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Karyotyping by G-Banding, Peripheral Blood

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Karyotyping Test Overview

A karyotype test analyses the shape, number, and size of chromosomes. Genes are present in chromosomes in cells. They are parts of deoxyribonucleic acid (DNA) passed down from one's parents. They contain information that defines one's unique traits, such as eye colour and height. Normally, people have 46 chromosomes in each cell, split into 23 pairs. Half of the chromosomes are from the father, and the other is from the mother. If the number of chromosomes is more or less than 46, or the shape or size of the chromosomes is unusual, it could indicate the presence of a genetic disease.

Karyotyping by G-banding peripheral blood is a test that examines a person's chromosomes for abnormalities in their number or structure. This test utilizes a special G-banding technique to stain chromosomes, revealing distinct banding patterns that allow cytogeneticists to identify any missing, extra, or rearranged chromosomes. This information is crucial for diagnosing various genetic conditions, birth defects, and some blood or lymphatic system disorders.

Written by: Dr Talat Khan, MD Pathology, Dept. of Genetics 

 

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Karyotyping by G-Banding, Peripheral Blood Price

Metropolis Healthcare is a leading diagnostics centre and pathology lab in India equipped with the latest state-of-the-art technologies that provides the Karyotyping by G-Banding, Peripheral Blood with a clear pricing structure.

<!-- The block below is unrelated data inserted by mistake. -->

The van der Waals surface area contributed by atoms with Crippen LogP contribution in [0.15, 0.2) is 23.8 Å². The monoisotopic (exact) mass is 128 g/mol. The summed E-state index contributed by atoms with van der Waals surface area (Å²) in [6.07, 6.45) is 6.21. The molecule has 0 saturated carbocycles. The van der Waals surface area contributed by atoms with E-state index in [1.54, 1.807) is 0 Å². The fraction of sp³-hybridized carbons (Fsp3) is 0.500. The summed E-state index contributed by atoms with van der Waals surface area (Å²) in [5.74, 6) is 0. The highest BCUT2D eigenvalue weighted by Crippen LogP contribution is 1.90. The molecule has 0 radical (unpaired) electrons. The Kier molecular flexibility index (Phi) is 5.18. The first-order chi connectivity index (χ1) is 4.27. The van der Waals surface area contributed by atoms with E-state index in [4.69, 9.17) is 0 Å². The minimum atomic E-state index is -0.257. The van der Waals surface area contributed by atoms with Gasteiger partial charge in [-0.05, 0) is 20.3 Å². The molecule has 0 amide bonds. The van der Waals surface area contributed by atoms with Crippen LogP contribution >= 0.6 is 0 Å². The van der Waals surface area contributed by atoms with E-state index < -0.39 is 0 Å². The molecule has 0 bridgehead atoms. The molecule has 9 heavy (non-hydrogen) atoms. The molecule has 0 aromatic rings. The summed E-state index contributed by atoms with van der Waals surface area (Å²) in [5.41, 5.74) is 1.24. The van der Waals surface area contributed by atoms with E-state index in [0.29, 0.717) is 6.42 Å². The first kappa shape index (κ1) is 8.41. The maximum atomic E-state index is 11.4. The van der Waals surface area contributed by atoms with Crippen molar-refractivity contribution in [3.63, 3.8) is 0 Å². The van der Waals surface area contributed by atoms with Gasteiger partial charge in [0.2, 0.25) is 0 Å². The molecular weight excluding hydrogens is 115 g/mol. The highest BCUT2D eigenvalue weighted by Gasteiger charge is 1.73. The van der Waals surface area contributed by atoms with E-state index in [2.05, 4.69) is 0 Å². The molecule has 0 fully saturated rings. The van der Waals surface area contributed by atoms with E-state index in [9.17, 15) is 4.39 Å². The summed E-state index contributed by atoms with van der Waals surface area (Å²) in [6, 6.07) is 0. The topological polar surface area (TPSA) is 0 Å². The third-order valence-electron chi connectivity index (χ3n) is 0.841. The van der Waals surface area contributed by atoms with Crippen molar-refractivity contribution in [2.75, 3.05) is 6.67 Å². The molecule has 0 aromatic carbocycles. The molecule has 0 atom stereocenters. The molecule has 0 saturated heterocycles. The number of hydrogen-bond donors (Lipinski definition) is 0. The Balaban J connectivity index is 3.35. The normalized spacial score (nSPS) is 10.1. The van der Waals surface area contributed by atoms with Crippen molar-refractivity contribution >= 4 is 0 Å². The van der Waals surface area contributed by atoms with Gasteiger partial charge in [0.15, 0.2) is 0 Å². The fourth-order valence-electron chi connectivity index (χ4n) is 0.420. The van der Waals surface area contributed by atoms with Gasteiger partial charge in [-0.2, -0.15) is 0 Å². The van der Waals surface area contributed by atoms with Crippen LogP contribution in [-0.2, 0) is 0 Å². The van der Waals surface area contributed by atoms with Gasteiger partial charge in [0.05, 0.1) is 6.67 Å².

The Karyotyping by G-Banding, Peripheral Blood Price in Mumbai is ₹ 4,300 .

We are committed to deliver accurate and quality results from the best labs in India with complete transparency regarding test cost and turnaround time. No matter where you are, we strive to offer patients high-quality service that is affordable and accessible.

Frequently Asked Questions

Karyotyping is carried out to:

  • To determine whether an adult's chromosomes contain an alteration that might be passed on to a child.
  • See if a chromosome defect prevents a woman from getting pregnant or if it causes miscarriages.
  • Check to see if a fetus has a chromosomal defect.
  • Karyotyping can also determine whether chromosomal issues led to the fetus's stillbirth.
  • Find the cause of any congenital disabilities or disabilities in a newborn.
  • Assist in determining the best course of treatment for certain cancers.
  • Patients with infertility (both male and female), poor obstetric history, puberty-related difficulties, or a family history of specific genetic illnesses may need to undergo chromosomal analysis. If infants or early toddlers exhibit evidence of intellectual incapacity or congenital malformations, a chromosomal study may be necessary. There are some blood malignancies and diseases for which this test may be used.

A karyotype test evaluates the shape, size, and number of chromosomes, which are parts of the cells containing genes. Genes are parts of DNA passed down from one's mother and father. It is usually performed to detect genetic abnormalities that a developing baby has.

This test is useful for the following reasons:

  • To find trisomies, monosomies, etc.
  • Determine the number of chromosomes.
  • Check for chromosome structural alterations, such as deletions, duplications, translocations, etc.